- Mary Susan McIntosh (1936–2013) sociologist, feminist, political activist and campaigner for lesbian and gay rights in the UK. In 1960 Mary was deported from the USA for speaking out against the House Un-American Activities Committee. On her return to the UK Mary worked as a researcher for the Home Office from 1961 to 1963 before taking up the post of lecturer in Sociology at the University of Leicester from 1963 to 1968. Mary joined the University of Essex in 1975 as a lecturer in the Department of Sociology, she later became the first female head of the department and remained at the University until she retired in 1996. Throughout her career Mary taught a wide range of courses covering criminology, theory, sociology, social policy, the family, gender studies, feminism and Marxism.
- Mira Hamermesh (15 July 1923 - 19 February 2012) was an independent Polish filmmaker and artist who made documentaries for British television. She was a student of painting at the Bezalel Art School in Jerusalem and later moved to London to study at the Slade School of Art. Mira returned to Poland in 1960 to study at the polish film school where she began documenting her personal experience of fleeing Nazi occupied Germany as a Jewish teenager.
- Mary Elizabeth Phillips (suffragette) (15 July 1880 - 21 June 1969) was a suffragette, feminist and socialist.
- Mona Wilson (author) (29 May 1872 – 26 October 1954) was a British civil servant and author. After being appointed to the National Insurance Commission in 1911, she received a yearly salary of £1000, making her the highest-paid woman civil servant of the time and one of the first women to receive equal pay. She wrote several scholarly works after her retirement from the civil service in 1919, including The Life of William Blake (1927), which went through several reprintings and remained popular for several decades.
- Maggie Keswick Jencks (10 October 1941- 8 July 1995) was a writer, artist, garden designer and co-founder of Maggie's Centres.
- Kathleen Molyneux Mander (29th September 1915 − 2013) was a documentary film-maker. During the 1930s she joined the Communist Party and attended Left Book Club meetings. Her political leanings would later influence her filmmaking. In 1937 she was the first woman to join the film industry's union, the Association of Cinematographic Technicians (ACT) (now BECTU). She had a column in the ACT journal, The Cine-Technician, until the 1950s, where she wrote union issues such as the need for equal pay and post-war job security. After the end of WW2 her membership of the Communist party made it more difficult for her to find work.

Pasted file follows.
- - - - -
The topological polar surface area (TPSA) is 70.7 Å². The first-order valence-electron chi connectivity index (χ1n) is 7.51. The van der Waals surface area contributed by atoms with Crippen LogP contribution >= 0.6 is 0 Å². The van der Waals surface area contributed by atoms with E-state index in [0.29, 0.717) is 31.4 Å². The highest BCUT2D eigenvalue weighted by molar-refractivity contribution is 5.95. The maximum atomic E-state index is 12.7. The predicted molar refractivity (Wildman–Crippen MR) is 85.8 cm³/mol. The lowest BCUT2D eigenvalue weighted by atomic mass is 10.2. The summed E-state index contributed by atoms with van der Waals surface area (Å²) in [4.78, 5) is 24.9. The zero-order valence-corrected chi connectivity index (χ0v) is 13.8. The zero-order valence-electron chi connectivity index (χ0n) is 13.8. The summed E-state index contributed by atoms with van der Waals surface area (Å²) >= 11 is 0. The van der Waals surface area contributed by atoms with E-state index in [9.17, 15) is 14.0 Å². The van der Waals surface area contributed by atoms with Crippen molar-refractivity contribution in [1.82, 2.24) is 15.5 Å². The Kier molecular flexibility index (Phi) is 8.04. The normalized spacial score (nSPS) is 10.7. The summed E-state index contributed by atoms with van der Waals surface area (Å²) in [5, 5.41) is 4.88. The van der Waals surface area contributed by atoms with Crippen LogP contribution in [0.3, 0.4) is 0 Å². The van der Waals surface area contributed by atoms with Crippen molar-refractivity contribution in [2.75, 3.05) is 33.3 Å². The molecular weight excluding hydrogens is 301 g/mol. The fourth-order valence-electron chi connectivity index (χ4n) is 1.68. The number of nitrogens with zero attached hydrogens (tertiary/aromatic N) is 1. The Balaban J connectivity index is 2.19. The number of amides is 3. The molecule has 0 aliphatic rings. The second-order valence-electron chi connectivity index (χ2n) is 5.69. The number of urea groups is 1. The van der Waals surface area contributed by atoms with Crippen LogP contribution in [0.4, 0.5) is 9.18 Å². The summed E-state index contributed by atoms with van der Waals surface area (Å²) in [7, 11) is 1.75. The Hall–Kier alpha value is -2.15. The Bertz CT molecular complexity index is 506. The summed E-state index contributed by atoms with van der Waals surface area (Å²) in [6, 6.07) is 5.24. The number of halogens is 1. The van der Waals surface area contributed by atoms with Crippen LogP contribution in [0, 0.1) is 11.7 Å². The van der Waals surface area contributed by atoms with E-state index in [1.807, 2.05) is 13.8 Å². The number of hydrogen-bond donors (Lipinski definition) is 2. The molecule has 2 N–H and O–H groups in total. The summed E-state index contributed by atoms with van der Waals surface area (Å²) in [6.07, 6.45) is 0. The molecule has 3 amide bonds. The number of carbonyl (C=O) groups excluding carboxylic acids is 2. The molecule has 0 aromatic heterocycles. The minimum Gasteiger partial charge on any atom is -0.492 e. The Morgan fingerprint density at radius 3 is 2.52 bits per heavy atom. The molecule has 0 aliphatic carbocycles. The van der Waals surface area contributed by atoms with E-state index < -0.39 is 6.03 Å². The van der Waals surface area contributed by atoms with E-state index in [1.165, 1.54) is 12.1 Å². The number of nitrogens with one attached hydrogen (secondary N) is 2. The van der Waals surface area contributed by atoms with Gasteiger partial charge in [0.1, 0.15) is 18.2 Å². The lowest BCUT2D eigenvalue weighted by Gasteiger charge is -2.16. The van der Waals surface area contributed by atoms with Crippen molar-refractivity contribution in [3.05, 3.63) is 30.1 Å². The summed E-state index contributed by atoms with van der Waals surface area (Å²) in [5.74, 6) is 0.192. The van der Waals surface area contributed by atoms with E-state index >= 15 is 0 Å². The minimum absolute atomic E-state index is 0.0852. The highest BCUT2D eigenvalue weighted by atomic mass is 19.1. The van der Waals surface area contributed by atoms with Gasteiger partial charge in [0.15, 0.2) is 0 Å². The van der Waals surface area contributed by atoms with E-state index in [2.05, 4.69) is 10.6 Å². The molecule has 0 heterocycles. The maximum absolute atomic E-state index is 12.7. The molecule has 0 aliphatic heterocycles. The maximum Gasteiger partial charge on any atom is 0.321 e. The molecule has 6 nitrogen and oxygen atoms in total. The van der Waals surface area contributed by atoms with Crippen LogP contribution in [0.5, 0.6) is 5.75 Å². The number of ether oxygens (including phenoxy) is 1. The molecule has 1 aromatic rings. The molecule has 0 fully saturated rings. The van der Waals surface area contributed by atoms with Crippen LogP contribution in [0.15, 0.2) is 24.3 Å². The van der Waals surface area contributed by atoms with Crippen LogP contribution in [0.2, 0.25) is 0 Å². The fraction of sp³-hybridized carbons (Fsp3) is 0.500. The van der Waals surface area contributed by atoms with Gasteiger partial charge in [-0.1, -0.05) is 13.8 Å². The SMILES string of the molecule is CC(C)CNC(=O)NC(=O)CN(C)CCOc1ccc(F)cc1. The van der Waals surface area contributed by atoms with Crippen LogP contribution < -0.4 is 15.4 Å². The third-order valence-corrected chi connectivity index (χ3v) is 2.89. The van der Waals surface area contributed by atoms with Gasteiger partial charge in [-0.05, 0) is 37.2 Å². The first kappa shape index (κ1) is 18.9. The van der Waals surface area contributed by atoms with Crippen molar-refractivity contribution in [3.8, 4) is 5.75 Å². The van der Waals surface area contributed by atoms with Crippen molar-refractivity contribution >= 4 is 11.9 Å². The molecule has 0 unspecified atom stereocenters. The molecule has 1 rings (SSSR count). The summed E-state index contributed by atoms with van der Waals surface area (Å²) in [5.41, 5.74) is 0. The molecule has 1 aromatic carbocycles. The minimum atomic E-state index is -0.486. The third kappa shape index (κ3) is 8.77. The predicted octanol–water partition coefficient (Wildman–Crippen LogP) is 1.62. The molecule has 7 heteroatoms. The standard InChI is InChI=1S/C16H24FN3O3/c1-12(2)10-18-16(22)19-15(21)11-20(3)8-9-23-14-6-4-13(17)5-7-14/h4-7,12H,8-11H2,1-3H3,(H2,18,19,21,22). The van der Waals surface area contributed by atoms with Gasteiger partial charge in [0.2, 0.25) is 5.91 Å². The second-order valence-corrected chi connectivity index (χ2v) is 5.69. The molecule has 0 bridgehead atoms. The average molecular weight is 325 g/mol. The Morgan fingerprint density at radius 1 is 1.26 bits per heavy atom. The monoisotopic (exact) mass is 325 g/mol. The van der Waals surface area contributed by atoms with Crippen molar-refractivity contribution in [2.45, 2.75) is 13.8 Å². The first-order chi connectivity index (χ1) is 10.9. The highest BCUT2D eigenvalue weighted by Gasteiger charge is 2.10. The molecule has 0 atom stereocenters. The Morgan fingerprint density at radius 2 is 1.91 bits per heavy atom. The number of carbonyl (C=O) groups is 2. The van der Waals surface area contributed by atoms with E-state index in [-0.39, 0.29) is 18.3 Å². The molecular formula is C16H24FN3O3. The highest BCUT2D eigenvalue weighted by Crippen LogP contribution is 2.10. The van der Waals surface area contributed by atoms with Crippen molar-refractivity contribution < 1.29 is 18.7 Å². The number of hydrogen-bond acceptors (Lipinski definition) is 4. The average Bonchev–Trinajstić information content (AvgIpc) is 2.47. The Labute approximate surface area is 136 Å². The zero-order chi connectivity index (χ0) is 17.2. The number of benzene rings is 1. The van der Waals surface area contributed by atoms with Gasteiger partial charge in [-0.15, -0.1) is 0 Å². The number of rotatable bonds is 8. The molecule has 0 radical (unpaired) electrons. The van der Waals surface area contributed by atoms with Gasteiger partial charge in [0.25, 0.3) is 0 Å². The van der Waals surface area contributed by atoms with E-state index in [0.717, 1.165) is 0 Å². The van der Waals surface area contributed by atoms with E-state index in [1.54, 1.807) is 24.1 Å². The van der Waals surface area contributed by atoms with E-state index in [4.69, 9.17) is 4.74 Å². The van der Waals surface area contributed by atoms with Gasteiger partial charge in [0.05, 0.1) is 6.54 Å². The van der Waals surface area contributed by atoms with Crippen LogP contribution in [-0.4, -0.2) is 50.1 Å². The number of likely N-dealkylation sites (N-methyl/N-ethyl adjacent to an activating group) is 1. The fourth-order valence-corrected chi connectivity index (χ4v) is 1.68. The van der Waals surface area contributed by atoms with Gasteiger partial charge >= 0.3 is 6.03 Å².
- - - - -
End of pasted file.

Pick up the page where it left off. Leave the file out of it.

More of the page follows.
- Emilia Vosnesenskaya - Vosnesenskaya taught Russian at the Joint Services School for Linguists. She became a naturalised British citizen on January 1st 1957 at which point she was an Assistant University Lecturer. She moved to the University of Edinburgh in 1956 and taught there until her retirement. She contributed to the BBC series Keep Up Your Russian, and associated grammar booklet, in 1960.
- Kay Carmichael (née Rankin) born Shettleston, Glasgow on 22 November 1925. She was an influential character in Scottish politics and activist against nuclear submarines in Scotland. Studying at Edinburgh University she went on to hold the post of Senior Lecturer at Glasgow University. At the age of 20 she joined the Independent Labour Party in Scotland. Her activism included 'guerrilla raids' into Faslane Naval Base to plants flowers for which she was sentenced to two weeks in prison.
- Şükûfe Nihal Başar - (1896 - 24 September 1973) was a Turkish educator, poet and activist who took part in the earliest women's liberation movements during Turkey's nation building process. Having graduated from the Geography department of the Literature Faculty of İstanbul Darülfünün in 1919, she holds the title of "the first woman graduate of Darülfünun". Whilst she worked as a literature tutor for many years in Istanbul High School for girls, she took active role in various women's associations and wrote columns in journals and newspapers about women's rights. In her short stories and novels, she highligts the female female characters, trying to be the voice for "the new woman" of the early republican era.
- Elizabeth Burns (poet) - (1957-2015) was a poet and creative writing teacher. She was born on 17 December 1957, in Wisbech, Isle of Ely, Cambridgeshire. Her mother Muriel (Hayward) was from Bristol and her father, David Grieve Burns from Kirkcaldy.
- Lucrezia Buti (Florence, 1435 - sixteenth century) was an Italian nun, and later the lover of the painter Fra Filippo Lippi. She is believed to be the model for several of Lippi's madonnas.
What can I do after the event?
You may find these useful if you want to learn further about editing:
Participants - Sign Up Here!
Prior to the event:
- RSVP: firstname.lastname@example.org
- Do you have a Wikipedia User Name?
- No? Create a Wikipedia account
- Yes? Go to Step #2
- Sign up! Add your Wikipedia User Name to this section by clicking the blue button below (follow instructions). Your name will be added to the bottom of this page